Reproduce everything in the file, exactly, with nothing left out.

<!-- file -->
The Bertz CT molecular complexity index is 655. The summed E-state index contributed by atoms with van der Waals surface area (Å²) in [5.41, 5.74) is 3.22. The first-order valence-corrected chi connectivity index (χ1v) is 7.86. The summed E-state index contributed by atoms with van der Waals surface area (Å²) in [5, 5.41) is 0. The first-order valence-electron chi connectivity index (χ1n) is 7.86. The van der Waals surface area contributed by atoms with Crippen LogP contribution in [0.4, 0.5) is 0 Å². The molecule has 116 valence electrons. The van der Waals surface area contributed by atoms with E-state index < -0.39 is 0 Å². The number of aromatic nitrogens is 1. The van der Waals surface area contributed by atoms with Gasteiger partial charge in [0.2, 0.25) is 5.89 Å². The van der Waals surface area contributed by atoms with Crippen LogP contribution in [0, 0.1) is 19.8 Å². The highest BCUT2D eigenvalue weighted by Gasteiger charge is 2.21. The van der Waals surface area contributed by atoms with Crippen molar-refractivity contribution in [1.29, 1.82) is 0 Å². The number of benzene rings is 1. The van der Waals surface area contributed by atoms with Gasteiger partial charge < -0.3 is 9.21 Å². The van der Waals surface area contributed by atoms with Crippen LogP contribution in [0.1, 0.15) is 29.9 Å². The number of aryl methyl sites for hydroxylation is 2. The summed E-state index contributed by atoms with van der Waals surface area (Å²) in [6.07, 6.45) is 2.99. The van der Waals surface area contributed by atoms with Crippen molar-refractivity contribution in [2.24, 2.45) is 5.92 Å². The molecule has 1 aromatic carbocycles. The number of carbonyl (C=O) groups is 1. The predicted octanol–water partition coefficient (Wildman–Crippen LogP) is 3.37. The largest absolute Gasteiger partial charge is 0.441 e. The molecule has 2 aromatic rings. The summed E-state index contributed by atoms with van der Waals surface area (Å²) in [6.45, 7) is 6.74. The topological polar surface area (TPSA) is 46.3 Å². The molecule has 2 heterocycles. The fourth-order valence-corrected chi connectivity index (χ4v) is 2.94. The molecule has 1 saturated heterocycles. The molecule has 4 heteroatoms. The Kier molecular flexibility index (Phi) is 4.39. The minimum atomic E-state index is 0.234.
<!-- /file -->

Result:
The Bertz CT molecular complexity index is 655. The summed E-state index contributed by atoms with van der Waals surface area (Å²) in [5.41, 5.74) is 3.22. The first-order valence-corrected chi connectivity index (χ1v) is 7.86. The summed E-state index contributed by atoms with van der Waals surface area (Å²) in [5, 5.41) is 0. The first-order valence-electron chi connectivity index (χ1n) is 7.86. The van der Waals surface area contributed by atoms with Crippen LogP contribution in [0.4, 0.5) is 0 Å². The molecule has 116 valence electrons. The van der Waals surface area contributed by atoms with E-state index < -0.39 is 0 Å². The number of aromatic nitrogens is 1. The van der Waals surface area contributed by atoms with Gasteiger partial charge in [0.2, 0.25) is 5.89 Å². The van der Waals surface area contributed by atoms with Crippen LogP contribution in [0, 0.1) is 19.8 Å². The highest BCUT2D eigenvalue weighted by Gasteiger charge is 2.21. The van der Waals surface area contributed by atoms with Crippen molar-refractivity contribution in [1.29, 1.82) is 0 Å². The number of benzene rings is 1. The van der Waals surface area contributed by atoms with Gasteiger partial charge < -0.3 is 9.21 Å². The van der Waals surface area contributed by atoms with Crippen LogP contribution in [0.1, 0.15) is 29.9 Å². The number of aryl methyl sites for hydroxylation is 2. The summed E-state index contributed by atoms with van der Waals surface area (Å²) in [6.07, 6.45) is 2.99. The van der Waals surface area contributed by atoms with Crippen molar-refractivity contribution in [2.24, 2.45) is 5.92 Å². The molecule has 1 aromatic carbocycles. The number of carbonyl (C=O) groups is 1. The predicted octanol–water partition coefficient (Wildman–Crippen LogP) is 3.37. The largest absolute Gasteiger partial charge is 0.441 e. The molecule has 2 aromatic rings. The summed E-state index contributed by atoms with van der Waals surface area (Å²) in [6.45, 7) is 6.74. The topological polar surface area (TPSA) is 46.3 Å². The molecule has 2 heterocycles. The fourth-order valence-corrected chi connectivity index (χ4v) is 2.94. The molecule has 1 saturated heterocycles. The molecule has 4 heteroatoms. The Kier molecular flexibility index (Phi) is 4.39. The minimum atomic E-state index is 0.234.